As a globally revered institution, the NHS remains one of the world’s most efficient healthcare systems. However, there’s no escaping the reality that there are still substantial opportunities to increase these efficiencies — as just one example, only this month has the purchasing of new fax machines been banned for NHS trusts.
Thankfully, Britain’s home-grown HealthTech startups and scaleups are helping to plug these gaps, supporting the NHS through strategic partnerships, with the likes of Open Bionics creating affordable robotic prosthetics to NHS patients and uMotif bringing high-quality patient data to doctors and clinical researchers. Equally welcome is the Health and Social Care Secretary Matt Hancock’s open use of apps and his promotion of their value in the NHS, befitting his recent policy paper on the future of healthcare.
And he’s not alone. A Deloitte survey found that the UK market size for digital health is £2bn and is expected to grow to £2.9bn by the end of 2018 — predominantly driven by mobile health apps. No doubt that HealthTech is a rapidly evolving market, growth for which is set only to increase, as the combination of an ageing population and cuts to the NHS render technology a pivotal source of savings with new methods of treatment.
The NHS at 70: What next for its technological development?
Last week, the NHS celebrated its 70th birthday, and with the celebrations comes the inevitable question: How should Britain’s public health service look to advance within the next 70 years?
Throughout the UK, health and social care organisations are united in their pressure to deliver greater operational efficiency through digital enablement, efforts for which are scuppered by a reduction in resources — both staffing and financial. Moreover, across the board, there’s an increased pressure to consistently deliver a better service to patients. This is where Britain’s HealthTech small businesses can really add value, offering a helping hand to remove hassle from the NHS and bolster innovation, allowing staff to focus on their vital work.
Still, it’s crucial to remember that startups and scaleups — brilliant as they may be — are not enough. To address the increasing strain on the NHS at a foundational level, there needs to be much more than just ‘an app for that’. Video consultations and algorithm-fuelled chatbots are all well and good, but their benefits can’t be harnessed if their data is transmitted across copper cables — infrastructure that dates all the way back to the nineteenth century.
Instead, truly integrated care across the NHS requires relieving it of a legacy network, swapping it out for one that’s encrypted, reliable, flexible, and future-proofed — the only way to handle our data deluge. In the UK, it’s no secret that data communication is now a fundamental component for the smooth running of hospitals, GPs, and other organisations within our health and social care system. Clinical data, patient records, and appointment systems require a high speed network that’s wholly robust to transfer information between different departments and hospital sites.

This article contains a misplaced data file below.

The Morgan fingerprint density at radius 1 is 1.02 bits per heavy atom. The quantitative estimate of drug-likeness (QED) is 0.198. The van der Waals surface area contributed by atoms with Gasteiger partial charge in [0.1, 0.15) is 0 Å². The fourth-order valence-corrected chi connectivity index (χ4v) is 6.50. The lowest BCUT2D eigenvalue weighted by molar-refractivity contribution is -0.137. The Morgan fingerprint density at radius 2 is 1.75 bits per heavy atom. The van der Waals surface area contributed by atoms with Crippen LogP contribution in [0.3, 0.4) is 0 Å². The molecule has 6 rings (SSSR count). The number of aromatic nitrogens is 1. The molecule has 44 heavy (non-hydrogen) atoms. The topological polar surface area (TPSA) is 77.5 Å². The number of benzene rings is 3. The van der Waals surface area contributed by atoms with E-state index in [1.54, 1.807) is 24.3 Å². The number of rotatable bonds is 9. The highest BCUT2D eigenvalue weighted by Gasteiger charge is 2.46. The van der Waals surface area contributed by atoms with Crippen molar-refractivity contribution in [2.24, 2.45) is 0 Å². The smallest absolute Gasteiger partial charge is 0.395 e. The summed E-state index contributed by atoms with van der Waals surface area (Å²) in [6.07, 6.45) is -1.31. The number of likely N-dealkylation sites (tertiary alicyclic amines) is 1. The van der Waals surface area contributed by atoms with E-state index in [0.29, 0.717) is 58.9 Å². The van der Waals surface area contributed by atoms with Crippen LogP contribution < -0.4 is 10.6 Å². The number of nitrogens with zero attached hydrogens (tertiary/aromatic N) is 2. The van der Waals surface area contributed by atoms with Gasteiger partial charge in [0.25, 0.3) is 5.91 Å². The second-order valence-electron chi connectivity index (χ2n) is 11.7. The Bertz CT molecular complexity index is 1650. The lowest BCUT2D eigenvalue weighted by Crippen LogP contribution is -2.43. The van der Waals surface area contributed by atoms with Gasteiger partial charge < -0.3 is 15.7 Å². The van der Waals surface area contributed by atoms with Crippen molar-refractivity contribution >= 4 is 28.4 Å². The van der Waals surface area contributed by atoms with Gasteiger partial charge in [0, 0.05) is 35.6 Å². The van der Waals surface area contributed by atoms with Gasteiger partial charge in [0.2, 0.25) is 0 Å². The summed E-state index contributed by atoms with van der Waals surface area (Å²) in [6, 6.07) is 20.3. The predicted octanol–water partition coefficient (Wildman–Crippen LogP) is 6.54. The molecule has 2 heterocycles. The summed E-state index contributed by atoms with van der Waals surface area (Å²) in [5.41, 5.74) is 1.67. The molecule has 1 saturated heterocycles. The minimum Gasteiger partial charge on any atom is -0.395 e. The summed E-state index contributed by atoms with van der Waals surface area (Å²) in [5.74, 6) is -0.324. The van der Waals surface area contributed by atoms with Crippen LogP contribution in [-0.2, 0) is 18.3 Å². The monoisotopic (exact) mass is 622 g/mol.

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While startup-style services are helping to propel the NHS into the future, technology itself is not a silver bullet — certainly not when transmitted on legacy infrastructure. To combat this, NHS organisations should partner with an appropriate provider that understands their requirements and can create a bespoke communications infrastructure with the bandwidth and speed flexibility to enable them to scale up — if and when they want to — without increasing their future costs.
With the help of a dedicated private network, these organisations can streamline their services, delivering the capacity, speed — potentially to the tune of 100 Gbps — and resilience that they need. For the NHS, the benefits of this approach are countless — in the UK, each hospital might treat well over a million patients every year, which papers and fax simply cannot support in this day and age.
Five decades of health tech – and what’s next
From the pacemaker in the 60s to prosthetic limbs today – health technology has come a long way in the last 50 years. And in the next few years, innovation will accelerate
As long as infrastructure constraints continue to hinder current models of health and social care, so will the wellbeing of NHS patients and staff alike suffer. What’s more, UK HealthTech startups and scaleups won’t be able to maximise their impact on our public sector. It’s all too clear that health innovations are vital for future-proofing an efficient service delivery for the NHS. Advances in digital health have the potential to help increase access, decrease healthcare system costs, and improve health outcomes — but only if the right infrastructure is in place to support this activity.
Instead, by harnessing the power of information and technology through infrastructure, NHS organisations can embrace the opportunity of transforming health and social care. Only once these foundations have been laid can the NHS reap the rewards of the shiny collaborative technologies dangled by Britain’s burgeoning HealthTech small businesses. Not only will this make each patient’s experience better, but it will also ultimately save lives, allowing NHS staff to focus on their vital work.
Written by Afshin Attari, Director of Public Sector at Exponential-e